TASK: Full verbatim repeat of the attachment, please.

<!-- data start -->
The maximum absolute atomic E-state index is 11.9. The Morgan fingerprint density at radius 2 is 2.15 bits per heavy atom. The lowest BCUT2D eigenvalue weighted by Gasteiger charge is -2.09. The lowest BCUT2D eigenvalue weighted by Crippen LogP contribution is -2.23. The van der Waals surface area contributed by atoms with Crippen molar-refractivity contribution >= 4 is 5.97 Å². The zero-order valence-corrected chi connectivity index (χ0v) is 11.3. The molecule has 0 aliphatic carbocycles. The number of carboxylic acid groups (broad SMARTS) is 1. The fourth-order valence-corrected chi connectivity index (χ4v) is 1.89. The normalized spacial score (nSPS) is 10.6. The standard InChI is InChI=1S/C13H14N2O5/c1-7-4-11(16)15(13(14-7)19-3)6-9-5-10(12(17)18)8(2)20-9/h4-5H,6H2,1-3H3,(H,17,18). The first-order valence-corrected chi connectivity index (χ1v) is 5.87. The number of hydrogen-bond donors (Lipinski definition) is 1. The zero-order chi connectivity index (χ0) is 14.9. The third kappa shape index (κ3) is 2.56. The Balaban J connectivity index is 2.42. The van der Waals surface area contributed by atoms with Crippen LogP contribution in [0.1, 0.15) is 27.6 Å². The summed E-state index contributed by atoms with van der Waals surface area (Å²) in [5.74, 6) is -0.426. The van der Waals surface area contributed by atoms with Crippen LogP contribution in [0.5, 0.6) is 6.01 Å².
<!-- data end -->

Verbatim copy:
The maximum absolute atomic E-state index is 11.9. The Morgan fingerprint density at radius 2 is 2.15 bits per heavy atom. The lowest BCUT2D eigenvalue weighted by Gasteiger charge is -2.09. The lowest BCUT2D eigenvalue weighted by Crippen LogP contribution is -2.23. The van der Waals surface area contributed by atoms with Crippen molar-refractivity contribution >= 4 is 5.97 Å². The zero-order valence-corrected chi connectivity index (χ0v) is 11.3. The molecule has 0 aliphatic carbocycles. The number of carboxylic acid groups (broad SMARTS) is 1. The fourth-order valence-corrected chi connectivity index (χ4v) is 1.89. The normalized spacial score (nSPS) is 10.6. The standard InChI is InChI=1S/C13H14N2O5/c1-7-4-11(16)15(13(14-7)19-3)6-9-5-10(12(17)18)8(2)20-9/h4-5H,6H2,1-3H3,(H,17,18). The first-order valence-corrected chi connectivity index (χ1v) is 5.87. The number of hydrogen-bond donors (Lipinski definition) is 1. The zero-order chi connectivity index (χ0) is 14.9. The third kappa shape index (κ3) is 2.56. The Balaban J connectivity index is 2.42. The van der Waals surface area contributed by atoms with Crippen LogP contribution in [0.1, 0.15) is 27.6 Å². The summed E-state index contributed by atoms with van der Waals surface area (Å²) in [5.74, 6) is -0.426. The van der Waals surface area contributed by atoms with Crippen LogP contribution in [0.5, 0.6) is 6.01 Å².